Many are saying that Panama is the “new” or “hot” destination to visit in Latin America. Panama certainly has plenty to offer. The Panama canal, an outstanding engineering feat, makes a great day trip from Panama City. There is also beautiful countryside to explore, rainforests and wildlife vacations and some truly unique beaches to discover.
Panama has some fantastic beaches on both the Caribbean and Pacific coasts. Following the real estate boom in neighboring Costa Rica, investors are increasingly attracted by Panama’s beaches (and the country’s very stable government). Bocas Del Toro is a laid back small town with a host of offshore islands, most of which remain empty and unspoiled for the moment. Also on the Caribbean coast, the San Blas Islands are an autonomous region governed by the indigenous Kuna Indians, who live in a paradise of small undeveloped islands. A visit to the San Blas islands is highly memorable – not just for the beauty of the area, but also for the friendliness of the local Kuna Indians.
In addition to numerous beach resorts a short drive from Panama City, the Pacific coast offers the beautifully idyllic Pearl Islands, just a short flight from Panama City. The islands remain relatively undiscovered – this is where the “Survivor” series was filmed. Further west, the Azuero peninsula has a less-visited but equally beautiful coastline, with plenty of rural villages to visit in addition to it’s remarkably undeveloped, wonderful beaches. Further West along the Pacific Coast is the surfing hotspot of Santa Catalina, and the nearby prison Island of Coiba, one of Panama’s best scuba diving and snorkeling travel destinations.
Bocas del Toro
The archipelago of Bocas del Toro is a scattering of over 200 small to medium-sized beautiful islands on Panama’s Caribbean coast close to the border with Costa Rica. The beaches and their crystalline waters are some of the most beautiful in Panama, and the region is one of the most frequently visited by travelers. Apart from the beaches – sailing tours, scuba diving, snorkeling tours, visits to indigenous communities, hikes through rainforests and surfing can all be organized in Bocas del Toro.
The main island in Bocas del Toro is that of Isla Colon, where the regional capital and airport – Bocas Town – is located. The neighboring island – Isla Careno – is a short taxi ride away, and has a quieter location with a few hotels. More intimate are the hotels found on the more remote islands of Isla Bastimentos and Isla Cristobal.
The closest decent beach to Bocas Town – Bluff Beach – is 5 miles away. Bocas Town has the best nightlife and the widest range of amenities, including various budget hotels. Some of the better hotels in Bocas Town include Hotel El Limbo on the Sea (poor service apparently), Tropical Suites (condo style that rather lacks charm, but does have kitchenettes), Bocas Inn (good friendly service) and Cocomo on the Sea. Elsewhere on Isla Colon, Punta Caracol hotel is expensive but ideal for a romantic getaway in Panama, with 9 lovely bungalows and a lovely beach nearby, while Punta Manglar is peacefully isolated and not at all expensive.
San Blas Islands – Comarca Kuna Yala
The San Blas Islands (or Comarca Kuna Yala as they are called by the locals) are a truly fascinating group of tiny, idyllic Caribbean islands populated by the indigenous Kuna Indians (50,000 in some 50 communities). This is a semi-autonomously governed region of Eastern Panama, in which the only form of currency was the coconut until the mid-1990s.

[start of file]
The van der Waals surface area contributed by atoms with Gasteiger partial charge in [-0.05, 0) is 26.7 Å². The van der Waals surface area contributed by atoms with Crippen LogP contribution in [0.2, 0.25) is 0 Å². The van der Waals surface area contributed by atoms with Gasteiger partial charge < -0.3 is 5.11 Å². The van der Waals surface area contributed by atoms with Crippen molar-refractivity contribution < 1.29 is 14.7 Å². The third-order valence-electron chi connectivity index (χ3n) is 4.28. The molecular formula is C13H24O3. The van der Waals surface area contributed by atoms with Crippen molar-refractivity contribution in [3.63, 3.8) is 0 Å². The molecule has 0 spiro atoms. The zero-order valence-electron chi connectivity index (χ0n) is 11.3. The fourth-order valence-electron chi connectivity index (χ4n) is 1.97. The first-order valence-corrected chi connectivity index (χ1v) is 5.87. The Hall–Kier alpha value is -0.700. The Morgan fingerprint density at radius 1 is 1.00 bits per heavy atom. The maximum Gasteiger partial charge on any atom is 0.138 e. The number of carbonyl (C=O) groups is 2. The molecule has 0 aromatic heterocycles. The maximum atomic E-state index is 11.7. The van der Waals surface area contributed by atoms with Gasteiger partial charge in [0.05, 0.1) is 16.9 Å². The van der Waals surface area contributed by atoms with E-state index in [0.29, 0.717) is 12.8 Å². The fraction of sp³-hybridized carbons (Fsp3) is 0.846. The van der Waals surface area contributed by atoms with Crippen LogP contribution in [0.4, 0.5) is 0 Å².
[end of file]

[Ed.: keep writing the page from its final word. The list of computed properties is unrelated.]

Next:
These Caribbean islands have a real castaway feel to them, and the Kuna Indians are a friendly and fascinating group of people to meet. If you like beaches, as well as meeting indigenous groups and learning about local culture, Panama’s San Blas Islands are an absolute must-visit destination. Most of the islands are completely unpopulated – those where the local Kunas are present are often choc-a-bloc with very basic bamboo houses.
This is a very primitive, humbling, undeveloped and special beach paradise like nowhere else in Latin America. Tourism in the San Blas Islands is very small scale – and very memorable. If you like creature comforts, it probably best to visit elsewhere in Panama, but if you have a vague earning for adventure travel with cultural influence, the San Blas Islands is the place in Panama for you.
There are no banks in the San Blas Islands, so bring plenty of cash. Scuba diving is prohibited everywhere. Always ask permission before taking photos of the Kuna as they can be particularly sensitive to having their photos taken. If you don’t like eating fish, don’t visit the San Blas Islands – most meals consist of fish. Camping is not permitted anywhere on the islands.
The Pearl Islands are an archipelago of numerous small, beautiful islands in the Pacific Ocean just a 15-minute flight from Panama City. At the moment, tourism and visitors are concentrated almost entirely on the medium-sized island of Contadora, though there are plans to develop and build holiday homes on various other islands, most of which are currently uninhabited. The beaches are white sand, and the islands have a laid back lifestyle, ideal for a few nights relaxation.
As with much of Panama’s Pacific Coastline (indeed all of Latin America’s Pacific coast), whale watching can be organized during the months of June to September. The Pearl Islands have a lovely sunny climate, but the heat is not overly oppressive. The peak tourism season is from December to April, which coincides with the dry season in which there are next to no mosquitos or biting insects on Contadora Island. The rainy season is from May to November.
Contadora Island’s Beaches
Other activities on Contadora Island include hiring a golf cart or bicycle to explore the islands numerous beaches, including one of Panama’s few nudist beaches (Playa de las Suecas). At low tide, there are some lovely coastal walks possible over the shorelines rocky outcrops – walk round the coast South from Villa Romantica’s beach (Playa Cacique) to discover some beautiful luxury beachfront homes owned by Panama’s rich folk, plus some empty beaches only accessible at low tide such as Playa Camaron, Playa Roca, and Playa Dimaggio. Contadora Island’s most beautiful beach is Playa Ejecutiva, easily accessible on the Northern coast of the island.
Santa Catalina & Isla Coiba